Amazon's Kindle Fire Is Blazingly Fast for a Mobile Device

And everyone else better catch up

Burning Up the Web
Alison Seiffer

After last year's flood of largely indistinguishable Android tablets, it's natural to glance at Amazon's wildly different Kindle Fire and think "iPad killer." But although the seven-inch tablet's $200 price tag will do plenty to draw attention (and sales), the Fire, at its core, is little more than a video-ready e-reader. Even if it won't lay waste to the iPad, it could have an equally profound influence: The Fire sets a new ultrafast standard for how future mobile—and perhaps desktop—devices surf the Web.

Today's typical mobile browser is a tease. Tap a link, and the first elements of the page zip into view. But then the progress bar crawls as the handset's processor struggles to load the remaining page elements—videos, images, even text—over limited cellular or Wi-Fi connections. Things get backed up in a load queue. On the iPhone 4S, for instance, it takes six seconds to load the 160 elements that make up the Pop Sci homepage. And even as faster 4G networks expand, richer Web languages such as HTML5 will make pages ever more bulky and slow.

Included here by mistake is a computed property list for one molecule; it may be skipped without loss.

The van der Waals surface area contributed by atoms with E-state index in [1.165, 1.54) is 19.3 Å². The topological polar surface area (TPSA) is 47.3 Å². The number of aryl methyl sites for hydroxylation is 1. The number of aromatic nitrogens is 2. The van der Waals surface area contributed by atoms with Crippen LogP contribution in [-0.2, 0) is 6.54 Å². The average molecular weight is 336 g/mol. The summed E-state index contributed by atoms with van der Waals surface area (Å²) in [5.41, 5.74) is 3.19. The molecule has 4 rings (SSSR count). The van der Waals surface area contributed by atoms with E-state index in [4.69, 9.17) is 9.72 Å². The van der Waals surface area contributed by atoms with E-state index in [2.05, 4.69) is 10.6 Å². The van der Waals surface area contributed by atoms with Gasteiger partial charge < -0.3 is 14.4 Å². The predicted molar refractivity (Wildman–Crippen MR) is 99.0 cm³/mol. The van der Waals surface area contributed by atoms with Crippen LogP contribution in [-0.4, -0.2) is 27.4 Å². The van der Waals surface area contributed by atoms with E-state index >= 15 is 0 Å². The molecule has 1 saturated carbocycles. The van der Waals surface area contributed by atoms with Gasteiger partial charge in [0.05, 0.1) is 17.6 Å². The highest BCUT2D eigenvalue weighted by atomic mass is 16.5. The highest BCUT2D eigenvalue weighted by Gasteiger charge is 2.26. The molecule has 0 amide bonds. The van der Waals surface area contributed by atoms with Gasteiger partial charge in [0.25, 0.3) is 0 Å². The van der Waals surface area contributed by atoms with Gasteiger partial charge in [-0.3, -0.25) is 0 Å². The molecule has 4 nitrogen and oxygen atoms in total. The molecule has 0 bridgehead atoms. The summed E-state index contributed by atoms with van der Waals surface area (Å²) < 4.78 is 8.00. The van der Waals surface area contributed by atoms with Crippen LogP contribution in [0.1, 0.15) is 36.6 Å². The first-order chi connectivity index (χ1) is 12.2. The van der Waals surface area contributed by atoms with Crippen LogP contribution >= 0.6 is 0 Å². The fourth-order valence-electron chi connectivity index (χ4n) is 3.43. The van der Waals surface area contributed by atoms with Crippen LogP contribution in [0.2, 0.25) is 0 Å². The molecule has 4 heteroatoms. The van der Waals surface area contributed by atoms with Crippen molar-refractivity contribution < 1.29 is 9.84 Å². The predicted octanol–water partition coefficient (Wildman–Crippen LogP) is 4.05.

The Fire's browser, Amazon Silk, approaches the problem in a novel way. Silk shifts most of the processing duties to Amazon's cloud servers (a.k.a. Amazon Web Services, or AWS). Those servers provide many times the processing power of the Fire itself, so they can pull information from the ethersphere and store, or cache, the data from several sources at once. They also optimize full-resolution elements, like photos and video, for a smaller screen; a three-megabyte image becomes 50 kilobytes, a 1080p video becomes 480, and so on. AWS processes all the elements of the page, and the server then preassembles it for the Fire and sends it to the device as a single stream. should load in no more than a few milliseconds.

Although the Fire is the first device to browse this way by default, it most likely won't be the last. Both Apple and Google have servers large and powerful enough to process every page the way Silk does. (Smaller mobile browsers, including Opera Mini, have used similar setups in the past, but none of them has ever had as wide an audience as Amazon.) Furthermore, Silk's coding ingredients are off-the-shelf—including HTML5 and JavaScript—so there's no proprietary code to stymie competition.

At this point, there's little to stop Amazon or potential copycats from making fast server-based browsing the new standard. But until they do, the mere fact that Silk exists makes us hopeful that the days of impatiently waiting on the Web will soon end.